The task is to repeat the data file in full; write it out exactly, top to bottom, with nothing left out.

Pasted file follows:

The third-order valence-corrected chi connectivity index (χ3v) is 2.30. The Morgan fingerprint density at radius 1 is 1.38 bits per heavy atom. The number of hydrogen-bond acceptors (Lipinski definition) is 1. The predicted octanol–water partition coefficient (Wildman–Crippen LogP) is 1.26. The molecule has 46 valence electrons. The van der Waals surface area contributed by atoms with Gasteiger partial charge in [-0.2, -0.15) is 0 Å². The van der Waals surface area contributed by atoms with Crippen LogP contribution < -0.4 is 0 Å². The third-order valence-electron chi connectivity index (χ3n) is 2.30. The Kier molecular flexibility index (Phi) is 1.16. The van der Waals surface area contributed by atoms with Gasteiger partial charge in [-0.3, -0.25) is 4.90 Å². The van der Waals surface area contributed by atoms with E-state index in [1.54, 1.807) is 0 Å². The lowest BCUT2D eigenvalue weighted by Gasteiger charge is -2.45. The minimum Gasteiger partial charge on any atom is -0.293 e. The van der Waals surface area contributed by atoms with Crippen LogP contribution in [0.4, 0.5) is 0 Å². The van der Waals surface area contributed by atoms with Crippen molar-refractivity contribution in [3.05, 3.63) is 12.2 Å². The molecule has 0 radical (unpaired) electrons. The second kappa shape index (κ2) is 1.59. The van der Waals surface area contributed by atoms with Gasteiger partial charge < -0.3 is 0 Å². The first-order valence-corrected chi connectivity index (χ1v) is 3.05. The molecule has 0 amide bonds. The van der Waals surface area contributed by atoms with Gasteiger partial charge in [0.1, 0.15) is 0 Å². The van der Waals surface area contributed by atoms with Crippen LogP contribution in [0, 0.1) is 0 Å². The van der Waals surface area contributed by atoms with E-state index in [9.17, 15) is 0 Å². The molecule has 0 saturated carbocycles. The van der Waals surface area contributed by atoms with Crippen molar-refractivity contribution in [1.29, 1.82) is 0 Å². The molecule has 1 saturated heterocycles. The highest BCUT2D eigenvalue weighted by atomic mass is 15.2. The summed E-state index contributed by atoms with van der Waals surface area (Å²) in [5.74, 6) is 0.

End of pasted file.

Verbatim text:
The third-order valence-corrected chi connectivity index (χ3v) is 2.30. The Morgan fingerprint density at radius 1 is 1.38 bits per heavy atom. The number of hydrogen-bond acceptors (Lipinski definition) is 1. The predicted octanol–water partition coefficient (Wildman–Crippen LogP) is 1.26. The molecule has 46 valence electrons. The van der Waals surface area contributed by atoms with Gasteiger partial charge in [-0.2, -0.15) is 0 Å². The van der Waals surface area contributed by atoms with Crippen LogP contribution < -0.4 is 0 Å². The third-order valence-electron chi connectivity index (χ3n) is 2.30. The Kier molecular flexibility index (Phi) is 1.16. The van der Waals surface area contributed by atoms with Gasteiger partial charge in [-0.3, -0.25) is 4.90 Å². The van der Waals surface area contributed by atoms with E-state index in [1.54, 1.807) is 0 Å². The lowest BCUT2D eigenvalue weighted by Gasteiger charge is -2.45. The minimum Gasteiger partial charge on any atom is -0.293 e. The van der Waals surface area contributed by atoms with Crippen LogP contribution in [0.4, 0.5) is 0 Å². The van der Waals surface area contributed by atoms with Crippen molar-refractivity contribution in [3.05, 3.63) is 12.2 Å². The molecule has 0 radical (unpaired) electrons. The second kappa shape index (κ2) is 1.59. The van der Waals surface area contributed by atoms with Gasteiger partial charge < -0.3 is 0 Å². The first-order valence-corrected chi connectivity index (χ1v) is 3.05. The molecule has 0 amide bonds. The van der Waals surface area contributed by atoms with Gasteiger partial charge in [0.1, 0.15) is 0 Å². The van der Waals surface area contributed by atoms with Crippen LogP contribution in [0, 0.1) is 0 Å². The van der Waals surface area contributed by atoms with E-state index in [9.17, 15) is 0 Å². The molecule has 0 saturated carbocycles. The van der Waals surface area contributed by atoms with Crippen molar-refractivity contribution in [1.29, 1.82) is 0 Å². The molecule has 1 saturated heterocycles. The highest BCUT2D eigenvalue weighted by atomic mass is 15.2. The summed E-state index contributed by atoms with van der Waals surface area (Å²) in [5.74, 6) is 0.